- Game: Control
- Consoles: PS4 (reviewed), Xbox One, PC
- Publisher: 505 Games
- Developer: Remedy Entertainment
A Control review code was provided by the publisher.
Remedy Entertainment is synonymous with games that tell an engrossing tale and regularly move into the realm of weird. In recent years, gamers have been treated to some of the developer’s most provocative titles that are paranormal and sci-fi in nature. Third-person action/adventure experiences such as Max Payne, Alan Wake, and Quantum Break are a perfect representation of Remedy’s approach to gaming. With their latest project, Remedy hopes to continue on the path towards mentally stimulating storytelling and the type of gameplay that tests one’s mettle during intense shootouts. Thankfully, Control is another high mark for the development studio and one of the year’s standout forays into the supernatural.
Control’s plot is certainly a mind-bender. After a mysterious accident takes place in her hometown, Jesse Faden travels to the headquarters of the organization that has taken her brother. Her arrival is fraught with conflict now that the Federal Bureau of Control’s Oldest House has been invaded by a sinister force known as “The Hiss.” Due to the untimely passing of the FBC’s former Director, Jesse has been forced into this prominent position and been entrusted with the powerful weapon/abilities that come with that leadership role. With the Service Weapon in hand, Jesse sets out to rid the Oldest House of The Hiss and rescue her missing brother.
Control’s story is one of its major high points – it’s told through a slew of wonderfully trippy cutscenes and aided by some fine voice work from the game’s huge cast. Getting to the bottom of the FBC’s research, the origins of the Hiss, and the reasoning behind Dylan’s capture are three of the game’s biggest plot threads and they grow more interesting as time goes on. Remedy’s signature reliance on live-action cinematics are present here and they mix quite well with the photorealistic visuals that power the in-game cutscenes. Control is a visual powerhouse when it comes to its presentation of lifelike characters and the striking architecture seen all around the Oldest House. As for the audio performance, it’s just as strong as the graphical output of Control. The creepy background chatter heard throughout each location and the introspective thoughts provided by Jesse are just a few examples of the game’s quality sound design.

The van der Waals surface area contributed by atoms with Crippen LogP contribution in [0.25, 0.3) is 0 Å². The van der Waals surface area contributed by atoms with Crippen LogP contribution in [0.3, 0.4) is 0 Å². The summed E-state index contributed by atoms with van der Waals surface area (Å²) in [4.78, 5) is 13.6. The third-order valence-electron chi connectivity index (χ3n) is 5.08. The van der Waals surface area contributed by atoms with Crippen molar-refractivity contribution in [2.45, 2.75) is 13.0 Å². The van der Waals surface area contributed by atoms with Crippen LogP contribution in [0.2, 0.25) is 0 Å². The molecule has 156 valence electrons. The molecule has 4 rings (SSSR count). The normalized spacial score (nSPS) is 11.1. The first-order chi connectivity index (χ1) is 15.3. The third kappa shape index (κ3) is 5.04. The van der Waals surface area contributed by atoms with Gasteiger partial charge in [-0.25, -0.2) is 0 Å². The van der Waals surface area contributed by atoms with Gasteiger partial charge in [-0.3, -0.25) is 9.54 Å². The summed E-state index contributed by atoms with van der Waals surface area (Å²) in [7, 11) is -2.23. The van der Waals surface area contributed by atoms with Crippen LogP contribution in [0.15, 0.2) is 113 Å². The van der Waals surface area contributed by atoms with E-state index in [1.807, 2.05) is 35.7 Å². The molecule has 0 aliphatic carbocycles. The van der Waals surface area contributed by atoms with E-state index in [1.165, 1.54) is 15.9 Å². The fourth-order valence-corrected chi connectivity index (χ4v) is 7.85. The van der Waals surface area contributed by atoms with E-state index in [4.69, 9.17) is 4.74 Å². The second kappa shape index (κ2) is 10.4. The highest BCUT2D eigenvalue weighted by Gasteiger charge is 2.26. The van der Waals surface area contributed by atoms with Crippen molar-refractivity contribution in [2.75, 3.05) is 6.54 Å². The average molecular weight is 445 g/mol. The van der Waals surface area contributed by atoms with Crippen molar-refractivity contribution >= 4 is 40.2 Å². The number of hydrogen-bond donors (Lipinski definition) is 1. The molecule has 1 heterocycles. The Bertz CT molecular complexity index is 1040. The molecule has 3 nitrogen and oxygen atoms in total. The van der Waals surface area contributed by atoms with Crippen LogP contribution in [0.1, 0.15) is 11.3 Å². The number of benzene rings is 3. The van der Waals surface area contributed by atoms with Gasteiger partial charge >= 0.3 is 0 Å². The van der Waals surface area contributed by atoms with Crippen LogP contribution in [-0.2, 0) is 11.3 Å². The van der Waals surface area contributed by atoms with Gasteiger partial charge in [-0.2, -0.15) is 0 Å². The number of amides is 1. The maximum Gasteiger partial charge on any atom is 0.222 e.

When it’s time to go exploring, Control provides a nice mix of Metroidvania mechanics and Remedy’s action-packed gunplay. There’s a ton of fun to be had as you come upon new hub areas full of new Hiss foes to kill, secret unlockables to collect, and additional side missions to complete. There’s plenty of Hiss enemy variations to take on, which gives plenty of reasons to try out all of Jesse’s telekinetic powers and Service Weapon types. Each combat sequence acts out like a puzzle as you figure out the best ways to down certain enemies – you’ll find yourself flinging floating projectiles, taking control of your foes and having them fight for you, dashing across the battlefield and using shotgun blasts to cut down the opposition all during one skirmish. Control’s approach to combat stays interesting from the start of the game right up until its epic conclusion.
Control is an engrossing experience that gives you so much to see and do. Previously inaccessible areas open up and provide you with new puzzles to solve and more weapon/ability boosters to add to your collection. Discovering new “Objects of Power” gives Jesse additional powers that can be utilized in battle or called upon to move through other parts of the Oldest House. And tough combat situations randomly pop up that challenge your mastery of Jesse’s suite of special abilities. Along with the main story, Control has a wealth of side content that gives its primarily single-player experience more meat on the bone.
The game does have its faults, however. The checkpoint system tends to get in the way of all the fun most of the time – dying during a heated battle doesn’t send you back to the nearest checkpoint, sadly. You’re placed back near the last control point you saved at, which is usually a lot farther than expected from the place you recently died at. Having to take a tediously long stroll to a previous location and running into another gang of Hiss baddies along the way becomes a regular annoyance before long. Technical issues pop up from time to time too, such as the game freezing up for a few uncomfortable seconds after you complete a major mission and characters’ bodies glitching out due to awkward camera placement.
Control is a pretty impressive third-person action romp that’s held up by a far-out story, strong visuals/audio, and a reliance on telekinetic powers that make combat and exploration all the more interesting. Jesse’s first day as Director of the Federal Bureau of Control is filled with likable personalities, challenging enemy encounters, clever puzzles, and paranormal mysteries. All of these elements combine to give gamers one of 2019’s most engrossing single-player adventures. Technical issues aside, Control is another top-notch Remedy experience.
Our Control Review Score: 8.75 out of 10
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